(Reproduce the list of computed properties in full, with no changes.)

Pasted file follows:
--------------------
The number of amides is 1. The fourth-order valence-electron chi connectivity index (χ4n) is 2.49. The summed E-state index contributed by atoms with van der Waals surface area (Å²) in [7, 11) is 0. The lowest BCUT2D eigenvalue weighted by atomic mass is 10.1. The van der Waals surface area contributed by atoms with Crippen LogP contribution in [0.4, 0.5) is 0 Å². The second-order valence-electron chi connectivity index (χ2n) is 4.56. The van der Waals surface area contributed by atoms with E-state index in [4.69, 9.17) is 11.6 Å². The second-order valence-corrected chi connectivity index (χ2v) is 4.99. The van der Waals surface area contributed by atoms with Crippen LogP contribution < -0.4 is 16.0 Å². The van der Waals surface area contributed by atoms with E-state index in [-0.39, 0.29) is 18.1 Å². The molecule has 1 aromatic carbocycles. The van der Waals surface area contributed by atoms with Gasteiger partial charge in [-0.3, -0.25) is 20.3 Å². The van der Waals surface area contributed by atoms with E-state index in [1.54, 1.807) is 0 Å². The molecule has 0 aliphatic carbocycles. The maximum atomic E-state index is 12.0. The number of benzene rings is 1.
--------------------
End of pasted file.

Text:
The number of amides is 1. The fourth-order valence-electron chi connectivity index (χ4n) is 2.49. The summed E-state index contributed by atoms with van der Waals surface area (Å²) in [7, 11) is 0. The lowest BCUT2D eigenvalue weighted by atomic mass is 10.1. The van der Waals surface area contributed by atoms with Crippen LogP contribution in [0.4, 0.5) is 0 Å². The second-order valence-electron chi connectivity index (χ2n) is 4.56. The van der Waals surface area contributed by atoms with E-state index in [4.69, 9.17) is 11.6 Å². The second-order valence-corrected chi connectivity index (χ2v) is 4.99. The van der Waals surface area contributed by atoms with Crippen LogP contribution < -0.4 is 16.0 Å². The van der Waals surface area contributed by atoms with E-state index in [-0.39, 0.29) is 18.1 Å². The molecule has 1 aromatic carbocycles. The van der Waals surface area contributed by atoms with Gasteiger partial charge in [-0.3, -0.25) is 20.3 Å². The van der Waals surface area contributed by atoms with E-state index in [1.54, 1.807) is 0 Å². The molecule has 0 aliphatic carbocycles. The maximum atomic E-state index is 12.0. The number of benzene rings is 1.